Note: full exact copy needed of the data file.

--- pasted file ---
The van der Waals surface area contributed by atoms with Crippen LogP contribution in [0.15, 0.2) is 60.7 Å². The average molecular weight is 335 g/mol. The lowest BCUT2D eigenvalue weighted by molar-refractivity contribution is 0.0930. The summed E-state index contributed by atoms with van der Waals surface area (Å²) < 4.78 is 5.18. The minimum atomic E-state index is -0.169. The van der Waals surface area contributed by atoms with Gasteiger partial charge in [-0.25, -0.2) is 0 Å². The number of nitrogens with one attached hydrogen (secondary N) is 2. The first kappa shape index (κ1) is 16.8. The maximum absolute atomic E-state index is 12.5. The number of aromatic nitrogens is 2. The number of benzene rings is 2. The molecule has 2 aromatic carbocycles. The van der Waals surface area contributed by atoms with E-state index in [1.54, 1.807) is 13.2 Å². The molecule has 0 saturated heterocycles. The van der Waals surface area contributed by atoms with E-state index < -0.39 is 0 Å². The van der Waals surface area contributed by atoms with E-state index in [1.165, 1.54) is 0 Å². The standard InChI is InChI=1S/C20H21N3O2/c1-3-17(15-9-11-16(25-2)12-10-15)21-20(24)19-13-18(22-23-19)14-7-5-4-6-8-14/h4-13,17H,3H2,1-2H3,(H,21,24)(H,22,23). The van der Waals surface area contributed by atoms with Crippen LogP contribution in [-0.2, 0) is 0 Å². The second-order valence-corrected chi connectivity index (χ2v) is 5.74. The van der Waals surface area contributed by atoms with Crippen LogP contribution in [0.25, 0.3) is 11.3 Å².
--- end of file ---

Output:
The van der Waals surface area contributed by atoms with Crippen LogP contribution in [0.15, 0.2) is 60.7 Å². The average molecular weight is 335 g/mol. The lowest BCUT2D eigenvalue weighted by molar-refractivity contribution is 0.0930. The summed E-state index contributed by atoms with van der Waals surface area (Å²) < 4.78 is 5.18. The minimum atomic E-state index is -0.169. The van der Waals surface area contributed by atoms with Gasteiger partial charge in [-0.25, -0.2) is 0 Å². The number of nitrogens with one attached hydrogen (secondary N) is 2. The first kappa shape index (κ1) is 16.8. The maximum absolute atomic E-state index is 12.5. The number of aromatic nitrogens is 2. The number of benzene rings is 2. The molecule has 2 aromatic carbocycles. The van der Waals surface area contributed by atoms with E-state index in [1.54, 1.807) is 13.2 Å². The molecule has 0 saturated heterocycles. The van der Waals surface area contributed by atoms with E-state index < -0.39 is 0 Å². The van der Waals surface area contributed by atoms with E-state index in [1.165, 1.54) is 0 Å². The standard InChI is InChI=1S/C20H21N3O2/c1-3-17(15-9-11-16(25-2)12-10-15)21-20(24)19-13-18(22-23-19)14-7-5-4-6-8-14/h4-13,17H,3H2,1-2H3,(H,21,24)(H,22,23). The van der Waals surface area contributed by atoms with Crippen LogP contribution in [-0.2, 0) is 0 Å². The second-order valence-corrected chi connectivity index (χ2v) is 5.74. The van der Waals surface area contributed by atoms with Crippen LogP contribution in [0.25, 0.3) is 11.3 Å².